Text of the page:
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Phase IIa clinical trials is intended to investigate whether CK-2017357 may produce evidence of pharmacodynamic effects in the respective patient population. In March 2010, CK-2017357 received an orphan drug designation from the FDA for the treatment of ALS.
 
Market Potential for CK-2017357 and Other Skeletal Sarcomere Activators.  Limited options exist for the treatment of ALS, which afflicts between 20,000 and 30,000 people in the United States. The average life expectancy of an ALS patient is approximately three to five years from the onset of symptoms and only 10% of patients survive for more than 10 or more years. Death is usually due to respiratory failure because of diminished strength in the skeletal muscles responsible for breathing. Claudication is a condition that may impact as many as 3 million people in the United States. We are evaluating other market opportunities for CK-2017357 and for other compounds that may arise from our skeletal muscle contractility program.
 
CK-2017357 Clinical Development:
 
Phase I (first-time in humans):  In June 2009, we initiated the first part, or Part A, of a Phase I, first-time-in-humans, ascending, single-dose, double-blind, placebo-controlled clinical trial of CK-2017357. This trial is designed to assess the safety, tolerability and pharmacokinetic profile of this drug candidate administered orally in healthy male volunteers and to determine its maximum tolerated dose and plasma concentration. Doses of up to 2000 mg have been administered in this trial without intolerable adverse events being observed.
 
Part B of this trial, initiated in November 2009 and completed in January 2010, was a double-blind, randomized, placebo-controlled, crossover study in healthy male volunteers of single oral doses of CK-2017357 that were tolerated in Part A. The volunteers in Part B received each of three single oral doses of 250, 500 and 1000 mg of CK-2017357 and oral placebo treatment in a 4-period crossover design. In order to assess the effects of CK-2017357 on skeletal muscle function, the force generated by the tibialis anterior muscle was measured during external nerve stimulation across a range of frequencies. In preclinical studies characterizing the relationship between the force produced by the muscle and the frequency at which it was stimulated, CK-2017357 appeared to produce more force at lower to mid-range nerve stimulation frequencies, which are the physiologic frequencies at which motor neurons stimulate skeletal muscle during normal function, than placebo. Part B of this trial was designed to assess if these effects of CK-2017357 could be recapitulated in humans. The doses of CK-2017357 administered in Part B produced concentration-dependent, statistically significant increases versus placebo in the force developed by the tibialis anterior. CK-2017357 was well-tolerated in Part B, and no serious adverse events were reported. Adverse events of dizziness and euphoric mood appeared to increase in frequency with increasing doses of CK-2017357; however, all of these adverse events were characterized as mild in severity. We intend to make a more complete presentation of data from Part B of this trial at an appropriate scientific forum to be determined.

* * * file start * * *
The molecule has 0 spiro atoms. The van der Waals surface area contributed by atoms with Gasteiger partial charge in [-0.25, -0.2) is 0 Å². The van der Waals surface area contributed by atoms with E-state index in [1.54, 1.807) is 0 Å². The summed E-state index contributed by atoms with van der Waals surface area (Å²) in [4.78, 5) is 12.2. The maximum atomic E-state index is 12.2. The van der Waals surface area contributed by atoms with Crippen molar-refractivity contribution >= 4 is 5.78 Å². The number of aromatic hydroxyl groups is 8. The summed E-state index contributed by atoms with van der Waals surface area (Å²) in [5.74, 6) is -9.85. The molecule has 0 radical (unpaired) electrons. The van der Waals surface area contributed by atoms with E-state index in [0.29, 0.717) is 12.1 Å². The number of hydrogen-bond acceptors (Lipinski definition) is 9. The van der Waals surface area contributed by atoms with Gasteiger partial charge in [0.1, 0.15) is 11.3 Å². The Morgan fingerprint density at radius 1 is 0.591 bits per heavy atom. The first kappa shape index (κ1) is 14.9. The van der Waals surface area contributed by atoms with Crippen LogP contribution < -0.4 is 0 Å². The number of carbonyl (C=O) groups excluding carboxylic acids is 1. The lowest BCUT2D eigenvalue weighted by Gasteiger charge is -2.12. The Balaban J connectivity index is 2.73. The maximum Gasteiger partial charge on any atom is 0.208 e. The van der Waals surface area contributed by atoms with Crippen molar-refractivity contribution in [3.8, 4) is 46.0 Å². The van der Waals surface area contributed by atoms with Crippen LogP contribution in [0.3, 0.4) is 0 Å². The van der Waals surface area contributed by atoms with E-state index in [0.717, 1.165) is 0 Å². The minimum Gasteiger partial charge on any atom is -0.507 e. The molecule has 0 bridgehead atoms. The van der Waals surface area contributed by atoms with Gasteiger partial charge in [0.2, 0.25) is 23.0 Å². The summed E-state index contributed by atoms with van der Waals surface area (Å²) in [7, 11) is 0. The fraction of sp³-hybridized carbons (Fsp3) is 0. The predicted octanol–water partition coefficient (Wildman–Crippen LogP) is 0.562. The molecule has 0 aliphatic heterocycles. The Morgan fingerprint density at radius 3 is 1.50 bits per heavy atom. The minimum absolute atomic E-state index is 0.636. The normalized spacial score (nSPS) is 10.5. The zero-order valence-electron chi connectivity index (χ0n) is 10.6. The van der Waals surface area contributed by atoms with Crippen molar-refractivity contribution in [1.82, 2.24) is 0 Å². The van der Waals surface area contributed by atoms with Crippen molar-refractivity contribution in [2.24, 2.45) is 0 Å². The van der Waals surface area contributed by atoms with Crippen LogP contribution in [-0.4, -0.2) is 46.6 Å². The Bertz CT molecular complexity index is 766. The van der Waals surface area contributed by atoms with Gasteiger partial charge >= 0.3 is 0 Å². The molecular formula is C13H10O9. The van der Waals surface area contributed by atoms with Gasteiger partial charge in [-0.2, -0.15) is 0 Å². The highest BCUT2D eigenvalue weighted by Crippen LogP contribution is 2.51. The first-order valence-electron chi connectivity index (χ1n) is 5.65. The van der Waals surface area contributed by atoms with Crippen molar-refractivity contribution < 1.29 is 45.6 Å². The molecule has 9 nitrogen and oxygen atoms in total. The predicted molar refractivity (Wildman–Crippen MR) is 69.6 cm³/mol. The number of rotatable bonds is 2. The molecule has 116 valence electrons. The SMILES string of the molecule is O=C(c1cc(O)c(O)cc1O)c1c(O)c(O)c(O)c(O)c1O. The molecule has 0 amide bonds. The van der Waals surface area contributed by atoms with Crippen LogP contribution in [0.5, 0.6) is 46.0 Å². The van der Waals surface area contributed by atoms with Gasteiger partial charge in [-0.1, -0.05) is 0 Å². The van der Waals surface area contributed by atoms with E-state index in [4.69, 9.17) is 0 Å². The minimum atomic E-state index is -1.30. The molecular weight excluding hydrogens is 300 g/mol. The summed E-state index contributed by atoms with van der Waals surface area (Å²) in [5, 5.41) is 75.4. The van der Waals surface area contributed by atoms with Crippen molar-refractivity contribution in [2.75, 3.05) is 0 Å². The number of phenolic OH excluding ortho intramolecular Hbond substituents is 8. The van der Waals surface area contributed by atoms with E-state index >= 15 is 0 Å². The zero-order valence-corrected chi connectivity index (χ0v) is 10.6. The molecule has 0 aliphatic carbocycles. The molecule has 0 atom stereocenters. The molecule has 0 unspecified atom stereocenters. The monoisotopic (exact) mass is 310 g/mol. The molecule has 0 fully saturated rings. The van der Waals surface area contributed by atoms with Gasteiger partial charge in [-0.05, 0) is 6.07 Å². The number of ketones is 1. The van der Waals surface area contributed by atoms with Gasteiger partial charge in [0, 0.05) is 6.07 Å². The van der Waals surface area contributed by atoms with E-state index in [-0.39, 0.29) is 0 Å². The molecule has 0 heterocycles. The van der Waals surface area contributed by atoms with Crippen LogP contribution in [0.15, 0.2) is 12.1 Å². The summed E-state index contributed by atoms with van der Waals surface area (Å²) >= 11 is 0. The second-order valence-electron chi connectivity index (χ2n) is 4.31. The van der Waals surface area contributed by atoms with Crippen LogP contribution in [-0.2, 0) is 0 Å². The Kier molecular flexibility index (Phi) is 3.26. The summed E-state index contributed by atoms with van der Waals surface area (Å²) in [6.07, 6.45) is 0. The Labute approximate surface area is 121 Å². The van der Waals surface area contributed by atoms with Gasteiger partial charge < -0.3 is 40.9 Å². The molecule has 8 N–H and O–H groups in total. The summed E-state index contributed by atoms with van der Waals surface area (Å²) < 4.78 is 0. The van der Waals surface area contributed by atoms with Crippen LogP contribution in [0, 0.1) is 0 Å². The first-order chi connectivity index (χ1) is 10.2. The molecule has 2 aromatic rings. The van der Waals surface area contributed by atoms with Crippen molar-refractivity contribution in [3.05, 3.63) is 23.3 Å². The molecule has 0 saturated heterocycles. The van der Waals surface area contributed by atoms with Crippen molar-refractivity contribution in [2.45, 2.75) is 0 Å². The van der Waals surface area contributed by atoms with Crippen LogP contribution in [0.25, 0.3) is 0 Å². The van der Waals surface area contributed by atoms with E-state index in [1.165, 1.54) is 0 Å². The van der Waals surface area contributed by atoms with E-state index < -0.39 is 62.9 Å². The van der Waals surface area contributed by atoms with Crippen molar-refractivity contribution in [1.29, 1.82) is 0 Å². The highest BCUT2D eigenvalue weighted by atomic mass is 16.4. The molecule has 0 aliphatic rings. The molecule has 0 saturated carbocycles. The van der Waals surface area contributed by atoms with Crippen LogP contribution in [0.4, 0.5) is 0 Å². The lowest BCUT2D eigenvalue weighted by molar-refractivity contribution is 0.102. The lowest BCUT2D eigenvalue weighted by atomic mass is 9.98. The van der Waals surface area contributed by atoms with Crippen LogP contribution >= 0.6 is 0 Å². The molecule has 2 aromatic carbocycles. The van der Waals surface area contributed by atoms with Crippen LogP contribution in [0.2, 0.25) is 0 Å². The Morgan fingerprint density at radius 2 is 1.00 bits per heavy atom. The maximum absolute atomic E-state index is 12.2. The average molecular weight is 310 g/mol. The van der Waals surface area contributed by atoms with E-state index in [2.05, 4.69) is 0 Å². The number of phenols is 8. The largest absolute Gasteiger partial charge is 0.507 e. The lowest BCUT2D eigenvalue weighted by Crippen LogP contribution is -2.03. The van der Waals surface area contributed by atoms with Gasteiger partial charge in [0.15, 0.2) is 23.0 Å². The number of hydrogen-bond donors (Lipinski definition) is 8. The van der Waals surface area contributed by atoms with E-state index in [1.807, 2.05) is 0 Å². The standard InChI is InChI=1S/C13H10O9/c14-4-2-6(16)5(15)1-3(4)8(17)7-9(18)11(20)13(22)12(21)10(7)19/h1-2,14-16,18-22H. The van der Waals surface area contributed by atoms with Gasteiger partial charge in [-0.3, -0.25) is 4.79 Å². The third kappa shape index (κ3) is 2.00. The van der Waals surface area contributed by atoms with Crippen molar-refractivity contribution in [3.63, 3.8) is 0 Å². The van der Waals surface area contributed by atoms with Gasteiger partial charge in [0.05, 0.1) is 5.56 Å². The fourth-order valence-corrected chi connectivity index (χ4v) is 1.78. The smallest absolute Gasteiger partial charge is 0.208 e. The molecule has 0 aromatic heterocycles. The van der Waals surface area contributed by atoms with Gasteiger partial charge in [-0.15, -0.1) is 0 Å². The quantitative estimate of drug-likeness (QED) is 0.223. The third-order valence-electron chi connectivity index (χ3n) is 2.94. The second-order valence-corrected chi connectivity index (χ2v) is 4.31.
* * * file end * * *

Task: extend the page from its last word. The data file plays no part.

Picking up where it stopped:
Phase I (multi-dose):  In November 2009, we initiated and in January 2010, we completed a Phase I clinical trial designed to determine the safety and tolerability of CK-2017357 after multiple oral doses to steady state in healthy male volunteers. A secondary objective of this trial was to evaluate the pharmacokinetic profile of CK-2017357 after multiple oral doses to steady state. The trial evaluated doses that produced plasma concentrations in the range associated with the pharmacodynamic activity observed in Part B of the single-dose, first-time-in-humans Phase I clinical trial of CK-2017357. At steady state, both the maximum plasma concentration and the area under the CK-2017357 plasma concentration versus time curve from before dosing until 24 hours after dosing were generally dose proportional. In general, systemic exposure to CK-2017357 in this trial was high and inter-subject variability was low. In addition, these multiple dose regimens of CK-2017357 were well-tolerated, and no serious adverse events were reported. Adverse events of dizziness appeared to increase in frequency with increasing doses of CK-2017357, consistent with the incidence of dizziness observed at similar doses in Part B of the single-dose Phase I clinical trial. Events of euphoric mood occurred on CK-2017357 but not on placebo; however, they did not appear to be related to the dose level and their frequency was lower than was observed at similar dose levels in Part B of the single-dose Phase I clinical trial.
 
Planned Clinical Development:  Our goal in 2010 is to initiate and report data from at least two Phase IIa clinical trials of CK-2017357 designed to detect potential improvements in muscle function in populations of patients with neuromuscular disease or medical conditions associated with muscle wasting or fatigue. These clinical trials, which we refer to as evidence of effect clinical trials, are intended to translate pharmacodynamic assessments